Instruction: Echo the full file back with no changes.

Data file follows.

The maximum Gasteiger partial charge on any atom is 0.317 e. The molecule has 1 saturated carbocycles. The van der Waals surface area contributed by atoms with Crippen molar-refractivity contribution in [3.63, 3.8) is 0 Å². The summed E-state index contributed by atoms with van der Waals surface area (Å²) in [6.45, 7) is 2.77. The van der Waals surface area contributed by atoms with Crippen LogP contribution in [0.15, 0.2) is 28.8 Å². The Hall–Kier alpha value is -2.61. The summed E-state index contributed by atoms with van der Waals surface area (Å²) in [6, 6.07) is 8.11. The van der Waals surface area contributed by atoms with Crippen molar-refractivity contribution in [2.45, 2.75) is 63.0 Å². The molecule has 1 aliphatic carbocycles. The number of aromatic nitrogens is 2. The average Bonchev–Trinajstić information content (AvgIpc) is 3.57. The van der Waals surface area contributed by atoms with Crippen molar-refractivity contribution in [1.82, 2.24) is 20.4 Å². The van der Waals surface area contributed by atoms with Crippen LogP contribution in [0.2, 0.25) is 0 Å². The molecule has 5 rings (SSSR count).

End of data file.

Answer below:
The maximum Gasteiger partial charge on any atom is 0.317 e. The molecule has 1 saturated carbocycles. The van der Waals surface area contributed by atoms with Crippen molar-refractivity contribution in [3.63, 3.8) is 0 Å². The summed E-state index contributed by atoms with van der Waals surface area (Å²) in [6.45, 7) is 2.77. The van der Waals surface area contributed by atoms with Crippen LogP contribution in [0.15, 0.2) is 28.8 Å². The Hall–Kier alpha value is -2.61. The summed E-state index contributed by atoms with van der Waals surface area (Å²) in [6, 6.07) is 8.11. The van der Waals surface area contributed by atoms with Crippen molar-refractivity contribution in [2.45, 2.75) is 63.0 Å². The molecule has 1 aliphatic carbocycles. The number of aromatic nitrogens is 2. The average Bonchev–Trinajstić information content (AvgIpc) is 3.57. The van der Waals surface area contributed by atoms with Crippen molar-refractivity contribution in [1.82, 2.24) is 20.4 Å². The van der Waals surface area contributed by atoms with Crippen LogP contribution in [0.2, 0.25) is 0 Å². The molecule has 5 rings (SSSR count).